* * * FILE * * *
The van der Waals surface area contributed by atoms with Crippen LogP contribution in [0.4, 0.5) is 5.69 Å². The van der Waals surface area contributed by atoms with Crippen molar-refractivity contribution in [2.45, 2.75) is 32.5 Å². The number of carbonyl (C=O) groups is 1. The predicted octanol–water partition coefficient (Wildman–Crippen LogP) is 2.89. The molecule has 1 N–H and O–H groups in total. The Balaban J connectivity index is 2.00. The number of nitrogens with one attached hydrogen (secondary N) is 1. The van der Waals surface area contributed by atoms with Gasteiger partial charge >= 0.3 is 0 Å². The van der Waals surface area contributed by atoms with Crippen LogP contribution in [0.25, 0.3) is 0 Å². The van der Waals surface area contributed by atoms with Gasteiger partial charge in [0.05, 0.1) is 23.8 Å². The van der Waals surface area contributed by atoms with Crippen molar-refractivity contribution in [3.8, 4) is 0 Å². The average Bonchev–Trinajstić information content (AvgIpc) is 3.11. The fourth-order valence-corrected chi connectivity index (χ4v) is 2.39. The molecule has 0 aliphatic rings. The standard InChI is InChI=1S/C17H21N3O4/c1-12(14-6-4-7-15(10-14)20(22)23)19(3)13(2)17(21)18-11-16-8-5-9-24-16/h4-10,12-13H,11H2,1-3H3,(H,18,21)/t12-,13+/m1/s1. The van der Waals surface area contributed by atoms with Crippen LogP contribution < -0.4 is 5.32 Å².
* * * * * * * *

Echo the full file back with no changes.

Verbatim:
The van der Waals surface area contributed by atoms with Crippen LogP contribution in [0.4, 0.5) is 5.69 Å². The van der Waals surface area contributed by atoms with Crippen molar-refractivity contribution in [2.45, 2.75) is 32.5 Å². The number of carbonyl (C=O) groups is 1. The predicted octanol–water partition coefficient (Wildman–Crippen LogP) is 2.89. The molecule has 1 N–H and O–H groups in total. The Balaban J connectivity index is 2.00. The number of nitrogens with one attached hydrogen (secondary N) is 1. The van der Waals surface area contributed by atoms with Gasteiger partial charge >= 0.3 is 0 Å². The van der Waals surface area contributed by atoms with Crippen LogP contribution in [0.25, 0.3) is 0 Å². The van der Waals surface area contributed by atoms with Gasteiger partial charge in [0.05, 0.1) is 23.8 Å². The van der Waals surface area contributed by atoms with Crippen molar-refractivity contribution in [3.8, 4) is 0 Å². The average Bonchev–Trinajstić information content (AvgIpc) is 3.11. The fourth-order valence-corrected chi connectivity index (χ4v) is 2.39. The molecule has 0 aliphatic rings. The standard InChI is InChI=1S/C17H21N3O4/c1-12(14-6-4-7-15(10-14)20(22)23)19(3)13(2)17(21)18-11-16-8-5-9-24-16/h4-10,12-13H,11H2,1-3H3,(H,18,21)/t12-,13+/m1/s1. The van der Waals surface area contributed by atoms with Crippen LogP contribution < -0.4 is 5.32 Å².